Wales Housing Crisis: The Role of LHA

Stockphoto from Alarmy
ReportsResourcesSeptember 23rd, 2021

Wales’ most influential think tank the Bevan Foundation warns that the Local Housing Allowance is leaving many low income renters short

New research by the Bevan Foundation has revealed that many Welsh households are struggling to find a home and pay their rent because of shortfalls in Local Housing Allowance.

The LHA is the maximum amount that people renting their home from a private landlord are able to claim from Housing Benefit or the housing element of Universal Credit. The LHA is designed to provide people with enough support to afford the cheapest 30 per cent of housing in an area, adjusted for household composition. New research undertaken by the Bevan Foundation in 10 Welsh local authorities has unearthed that this is far from the mark.

Over the summer of 2021 the LHA rate only covered the cost of rent in full of 4.8 per cent of homes advertised on the market across 10 Welsh local authorities. With so little choice on the market low income households are faced with a choice of moving into accommodation that they struggle to afford, moving into low quality housing or risk homelessness.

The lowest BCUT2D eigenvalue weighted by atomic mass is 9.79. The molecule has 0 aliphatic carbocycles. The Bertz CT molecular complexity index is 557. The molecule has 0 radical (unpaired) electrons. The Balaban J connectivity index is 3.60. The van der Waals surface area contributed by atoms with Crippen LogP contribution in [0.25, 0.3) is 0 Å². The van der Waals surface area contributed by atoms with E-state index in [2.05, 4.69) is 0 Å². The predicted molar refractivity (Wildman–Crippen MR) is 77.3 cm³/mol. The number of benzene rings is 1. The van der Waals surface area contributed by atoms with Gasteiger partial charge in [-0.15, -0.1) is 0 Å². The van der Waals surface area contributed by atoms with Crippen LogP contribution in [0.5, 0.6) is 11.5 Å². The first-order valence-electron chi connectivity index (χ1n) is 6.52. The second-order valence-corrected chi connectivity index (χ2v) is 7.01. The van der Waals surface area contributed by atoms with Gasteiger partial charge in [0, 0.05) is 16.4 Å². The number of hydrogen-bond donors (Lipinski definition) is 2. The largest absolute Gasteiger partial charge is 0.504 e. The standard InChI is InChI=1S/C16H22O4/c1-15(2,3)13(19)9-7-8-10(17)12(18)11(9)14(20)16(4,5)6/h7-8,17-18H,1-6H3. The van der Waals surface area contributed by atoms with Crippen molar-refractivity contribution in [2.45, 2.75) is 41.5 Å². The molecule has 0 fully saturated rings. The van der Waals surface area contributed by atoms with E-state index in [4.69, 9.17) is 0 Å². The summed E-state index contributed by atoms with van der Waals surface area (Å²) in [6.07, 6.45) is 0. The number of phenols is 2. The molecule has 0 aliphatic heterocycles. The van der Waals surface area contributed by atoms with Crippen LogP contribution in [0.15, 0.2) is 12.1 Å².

On average, there is a gap of £133.53 a month between the LHA rate and the cheapest thirty per cent of advertised rents for shared accommodation, and a gap of £308.71 for four-bedroom homes.

This problem is made worse by the actions of some landlords. Some landlords require tenants to have multiple references, raise excessive deposits or have minimum income requirements for prospective tenants. These requirements effectively act as a barrier to homes for people who receive help with their housing costs from Housing Benefit or Universal Credit. When accommodation with these kinds of barriers are taken into account, only 2.7 per cent of homes that were advertised on the market this summer were available to low-income renters.

There are concerns that the situation could deteriorate further with the LHA rate having been frozen at 2020/21 levels. This could lead to the proportion of homes fully covered by the LHA rate reducing further, putting extra pressure on households during what is set to be a challenging winter. 

Pages: 29

Format: PDF

Language: English 

Cost: Free



Tagged with: Poverty


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